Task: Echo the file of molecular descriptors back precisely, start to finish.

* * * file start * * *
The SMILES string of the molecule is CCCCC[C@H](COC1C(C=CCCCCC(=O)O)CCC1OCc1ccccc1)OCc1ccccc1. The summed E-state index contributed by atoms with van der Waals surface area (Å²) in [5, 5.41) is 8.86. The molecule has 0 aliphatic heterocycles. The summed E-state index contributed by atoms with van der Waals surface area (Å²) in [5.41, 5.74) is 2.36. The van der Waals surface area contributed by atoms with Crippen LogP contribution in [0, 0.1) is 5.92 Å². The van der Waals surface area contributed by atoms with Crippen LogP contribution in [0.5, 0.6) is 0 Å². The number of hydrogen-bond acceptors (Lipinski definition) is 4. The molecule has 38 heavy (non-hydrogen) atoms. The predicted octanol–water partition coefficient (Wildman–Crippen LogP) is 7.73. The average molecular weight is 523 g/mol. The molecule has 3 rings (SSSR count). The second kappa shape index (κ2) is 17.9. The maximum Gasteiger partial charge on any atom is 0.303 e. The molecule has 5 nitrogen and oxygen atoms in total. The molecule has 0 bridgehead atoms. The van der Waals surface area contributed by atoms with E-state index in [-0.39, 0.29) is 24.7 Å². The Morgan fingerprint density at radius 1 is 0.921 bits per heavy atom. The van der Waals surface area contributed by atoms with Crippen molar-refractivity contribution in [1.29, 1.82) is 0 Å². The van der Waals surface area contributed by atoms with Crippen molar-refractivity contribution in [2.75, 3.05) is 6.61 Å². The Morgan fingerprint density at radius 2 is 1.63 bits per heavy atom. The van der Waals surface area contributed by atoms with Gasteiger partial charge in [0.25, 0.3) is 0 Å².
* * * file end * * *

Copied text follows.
The SMILES string of the molecule is CCCCC[C@H](COC1C(C=CCCCCC(=O)O)CCC1OCc1ccccc1)OCc1ccccc1. The summed E-state index contributed by atoms with van der Waals surface area (Å²) in [5, 5.41) is 8.86. The molecule has 0 aliphatic heterocycles. The summed E-state index contributed by atoms with van der Waals surface area (Å²) in [5.41, 5.74) is 2.36. The van der Waals surface area contributed by atoms with Crippen LogP contribution in [0, 0.1) is 5.92 Å². The van der Waals surface area contributed by atoms with Crippen LogP contribution in [0.5, 0.6) is 0 Å². The number of hydrogen-bond acceptors (Lipinski definition) is 4. The molecule has 38 heavy (non-hydrogen) atoms. The predicted octanol–water partition coefficient (Wildman–Crippen LogP) is 7.73. The average molecular weight is 523 g/mol. The molecule has 3 rings (SSSR count). The second kappa shape index (κ2) is 17.9. The maximum Gasteiger partial charge on any atom is 0.303 e. The molecule has 5 nitrogen and oxygen atoms in total. The molecule has 0 bridgehead atoms. The van der Waals surface area contributed by atoms with E-state index in [-0.39, 0.29) is 24.7 Å². The Morgan fingerprint density at radius 1 is 0.921 bits per heavy atom. The van der Waals surface area contributed by atoms with Crippen molar-refractivity contribution in [1.29, 1.82) is 0 Å². The van der Waals surface area contributed by atoms with Crippen molar-refractivity contribution in [2.75, 3.05) is 6.61 Å². The Morgan fingerprint density at radius 2 is 1.63 bits per heavy atom. The van der Waals surface area contributed by atoms with Gasteiger partial charge in [0.25, 0.3) is 0 Å².